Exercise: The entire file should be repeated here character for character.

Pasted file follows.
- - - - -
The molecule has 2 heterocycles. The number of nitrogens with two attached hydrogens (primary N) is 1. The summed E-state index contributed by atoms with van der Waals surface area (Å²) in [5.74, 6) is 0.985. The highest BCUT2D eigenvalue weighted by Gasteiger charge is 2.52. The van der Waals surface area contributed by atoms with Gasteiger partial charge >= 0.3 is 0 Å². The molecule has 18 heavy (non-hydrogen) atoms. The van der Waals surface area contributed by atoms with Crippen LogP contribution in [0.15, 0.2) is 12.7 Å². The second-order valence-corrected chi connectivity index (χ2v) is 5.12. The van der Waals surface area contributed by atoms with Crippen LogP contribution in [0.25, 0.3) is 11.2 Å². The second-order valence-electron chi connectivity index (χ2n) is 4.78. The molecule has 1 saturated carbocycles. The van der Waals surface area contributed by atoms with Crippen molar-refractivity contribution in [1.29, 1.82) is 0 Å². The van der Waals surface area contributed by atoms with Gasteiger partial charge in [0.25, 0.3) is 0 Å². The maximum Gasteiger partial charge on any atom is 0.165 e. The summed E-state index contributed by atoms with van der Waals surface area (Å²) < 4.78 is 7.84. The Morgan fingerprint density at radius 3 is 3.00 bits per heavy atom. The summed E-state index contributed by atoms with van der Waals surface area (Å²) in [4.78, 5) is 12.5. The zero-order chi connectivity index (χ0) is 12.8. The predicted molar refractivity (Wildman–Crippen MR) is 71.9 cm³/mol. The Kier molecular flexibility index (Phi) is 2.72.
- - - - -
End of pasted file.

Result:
The molecule has 2 heterocycles. The number of nitrogens with two attached hydrogens (primary N) is 1. The summed E-state index contributed by atoms with van der Waals surface area (Å²) in [5.74, 6) is 0.985. The highest BCUT2D eigenvalue weighted by Gasteiger charge is 2.52. The van der Waals surface area contributed by atoms with Gasteiger partial charge >= 0.3 is 0 Å². The molecule has 18 heavy (non-hydrogen) atoms. The van der Waals surface area contributed by atoms with Crippen LogP contribution in [0.15, 0.2) is 12.7 Å². The second-order valence-corrected chi connectivity index (χ2v) is 5.12. The van der Waals surface area contributed by atoms with Crippen LogP contribution in [0.25, 0.3) is 11.2 Å². The second-order valence-electron chi connectivity index (χ2n) is 4.78. The molecule has 1 saturated carbocycles. The van der Waals surface area contributed by atoms with Crippen molar-refractivity contribution in [1.29, 1.82) is 0 Å². The van der Waals surface area contributed by atoms with Gasteiger partial charge in [0.25, 0.3) is 0 Å². The maximum Gasteiger partial charge on any atom is 0.165 e. The summed E-state index contributed by atoms with van der Waals surface area (Å²) < 4.78 is 7.84. The Morgan fingerprint density at radius 3 is 3.00 bits per heavy atom. The summed E-state index contributed by atoms with van der Waals surface area (Å²) in [4.78, 5) is 12.5. The zero-order chi connectivity index (χ0) is 12.8. The predicted molar refractivity (Wildman–Crippen MR) is 71.9 cm³/mol. The Kier molecular flexibility index (Phi) is 2.72.